Levels and sources of PBDEs and PCBs in human nails from e-waste, urban, and rural areas in South China

2020-07-15

Human nails have been increasingly used as a biomarker for human exposure to persistent organic pollutants (POPs). In the present study, the fingernails of e-waste-dismantling workers from Longtang town, Qingyuan city, rural residents from Shijiao town, Qingyuan city, and urban residents from Guangzhou city, respectively, were collected from South China to monitor the human burdens of polybrominated diphenyl ether (PBDEs) and polychlorinated biphenyl (PCBs). The median concentrations of in the nails of the e-waste-dismantling workers, and urban and rural residents were 412, 129, and 82.1 ng g-1, respectively, and the median concentrations of were 108, 8.4, and 22.1 ng g-1, respectively. The levels of PCBs and PBDEs in the nails of e-waste-dismantling workers were significantly higher as compared to those for urban and rural residents (p < 0.05), implying the continuous and greater exposure to these chemicals in the e-waste recycling areas. BDE 209 (92-98%) was the major congener of PBDEs and CB 52 (26-51%) was the main congener of PCB in nail samples. However, no significant gender difference was observed for PBDE and PCB levels in nails from all three investigated areas, and no significant correlation was found between their levels and the age of the participants. The enantiomer fractions (EFs) of CBs 95 and 132 indicated that the external sources (e.g. dust and/or air) were the primary sources for CBs 95 and 132 in human nails from the e-waste area, while the contribution from the internal sources (e.g. serum) could be in a small percentage. The results of this study indicate that human nails can be used as a proper indicator of human exposure to PCBs and PBDEs, and further studies are needed by a comprehensive investigation of the relationships between the PCB and PBDE levels in the nails and serum and/or other internal tissues.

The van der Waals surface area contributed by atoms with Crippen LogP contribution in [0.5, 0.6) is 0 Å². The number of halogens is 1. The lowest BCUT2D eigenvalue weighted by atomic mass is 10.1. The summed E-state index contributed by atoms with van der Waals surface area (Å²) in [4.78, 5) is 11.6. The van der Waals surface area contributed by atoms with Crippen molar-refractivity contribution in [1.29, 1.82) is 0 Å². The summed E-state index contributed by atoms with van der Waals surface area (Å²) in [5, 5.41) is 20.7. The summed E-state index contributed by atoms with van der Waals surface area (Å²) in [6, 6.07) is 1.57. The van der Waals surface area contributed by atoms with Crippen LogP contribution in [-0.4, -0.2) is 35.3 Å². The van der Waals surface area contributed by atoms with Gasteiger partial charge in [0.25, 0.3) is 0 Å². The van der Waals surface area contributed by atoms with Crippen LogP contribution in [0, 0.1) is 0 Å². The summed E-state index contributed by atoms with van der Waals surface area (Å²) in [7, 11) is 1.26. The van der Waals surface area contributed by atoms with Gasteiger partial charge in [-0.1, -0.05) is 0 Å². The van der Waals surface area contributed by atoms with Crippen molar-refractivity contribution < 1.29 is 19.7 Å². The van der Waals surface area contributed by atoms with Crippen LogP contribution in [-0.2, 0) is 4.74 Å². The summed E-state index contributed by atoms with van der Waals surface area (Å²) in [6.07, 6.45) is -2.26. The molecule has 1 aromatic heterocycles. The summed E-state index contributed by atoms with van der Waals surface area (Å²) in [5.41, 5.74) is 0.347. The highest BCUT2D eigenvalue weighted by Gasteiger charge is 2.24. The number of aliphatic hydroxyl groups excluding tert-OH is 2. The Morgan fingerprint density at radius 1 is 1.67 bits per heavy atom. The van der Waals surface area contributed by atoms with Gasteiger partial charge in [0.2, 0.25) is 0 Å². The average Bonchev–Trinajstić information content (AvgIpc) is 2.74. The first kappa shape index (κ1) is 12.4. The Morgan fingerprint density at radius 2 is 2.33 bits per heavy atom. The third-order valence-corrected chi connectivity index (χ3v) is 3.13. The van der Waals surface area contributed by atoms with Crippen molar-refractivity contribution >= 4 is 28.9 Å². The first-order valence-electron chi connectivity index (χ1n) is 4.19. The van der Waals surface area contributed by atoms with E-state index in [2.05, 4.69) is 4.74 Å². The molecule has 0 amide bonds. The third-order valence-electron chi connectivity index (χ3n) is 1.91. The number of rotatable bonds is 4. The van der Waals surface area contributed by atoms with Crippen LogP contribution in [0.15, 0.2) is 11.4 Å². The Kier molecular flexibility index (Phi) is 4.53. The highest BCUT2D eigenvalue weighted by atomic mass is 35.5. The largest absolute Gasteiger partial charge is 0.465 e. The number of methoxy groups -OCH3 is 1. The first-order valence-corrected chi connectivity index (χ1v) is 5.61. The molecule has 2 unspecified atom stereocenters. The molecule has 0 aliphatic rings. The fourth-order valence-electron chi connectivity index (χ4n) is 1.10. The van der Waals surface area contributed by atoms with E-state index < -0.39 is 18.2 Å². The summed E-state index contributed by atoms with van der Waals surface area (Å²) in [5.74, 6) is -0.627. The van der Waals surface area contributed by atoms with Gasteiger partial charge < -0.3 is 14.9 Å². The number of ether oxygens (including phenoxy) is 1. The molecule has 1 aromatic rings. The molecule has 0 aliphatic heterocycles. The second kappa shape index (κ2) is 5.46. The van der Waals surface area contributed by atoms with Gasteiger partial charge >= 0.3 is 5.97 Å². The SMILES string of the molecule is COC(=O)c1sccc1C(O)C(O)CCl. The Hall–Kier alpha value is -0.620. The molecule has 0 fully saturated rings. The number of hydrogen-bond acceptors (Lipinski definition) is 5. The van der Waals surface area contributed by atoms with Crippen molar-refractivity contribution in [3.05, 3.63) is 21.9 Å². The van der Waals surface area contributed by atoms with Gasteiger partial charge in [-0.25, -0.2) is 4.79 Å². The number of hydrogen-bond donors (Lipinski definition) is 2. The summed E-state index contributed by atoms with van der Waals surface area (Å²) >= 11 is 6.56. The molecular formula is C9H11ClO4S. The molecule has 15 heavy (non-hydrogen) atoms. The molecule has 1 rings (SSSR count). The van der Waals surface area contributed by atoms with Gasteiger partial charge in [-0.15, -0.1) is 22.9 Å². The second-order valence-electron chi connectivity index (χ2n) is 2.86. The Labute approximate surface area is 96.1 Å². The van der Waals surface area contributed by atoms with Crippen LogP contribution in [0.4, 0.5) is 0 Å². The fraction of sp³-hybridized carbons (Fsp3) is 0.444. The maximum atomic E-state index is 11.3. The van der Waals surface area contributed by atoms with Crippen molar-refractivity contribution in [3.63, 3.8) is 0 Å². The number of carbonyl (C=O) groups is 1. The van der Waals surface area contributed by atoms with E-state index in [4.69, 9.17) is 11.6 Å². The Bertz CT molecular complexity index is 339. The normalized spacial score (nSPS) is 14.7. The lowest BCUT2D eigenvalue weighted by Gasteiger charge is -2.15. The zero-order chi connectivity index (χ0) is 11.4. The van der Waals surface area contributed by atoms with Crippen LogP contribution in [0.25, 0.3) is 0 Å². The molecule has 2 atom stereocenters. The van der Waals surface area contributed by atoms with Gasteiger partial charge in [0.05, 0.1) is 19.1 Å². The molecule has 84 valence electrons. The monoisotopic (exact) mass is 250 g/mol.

Authors: Hua-Jun Meng, Bin Tang, Jing Zheng, She-Xia Ma, Feng-Shan Cai, Xi Zhuang, Jun-Li Wang, Yun-Jiang Yu
; Full Source: Environmental science. Processes & impacts 2020 Jul 15. doi: 10.1039/d0em00221f.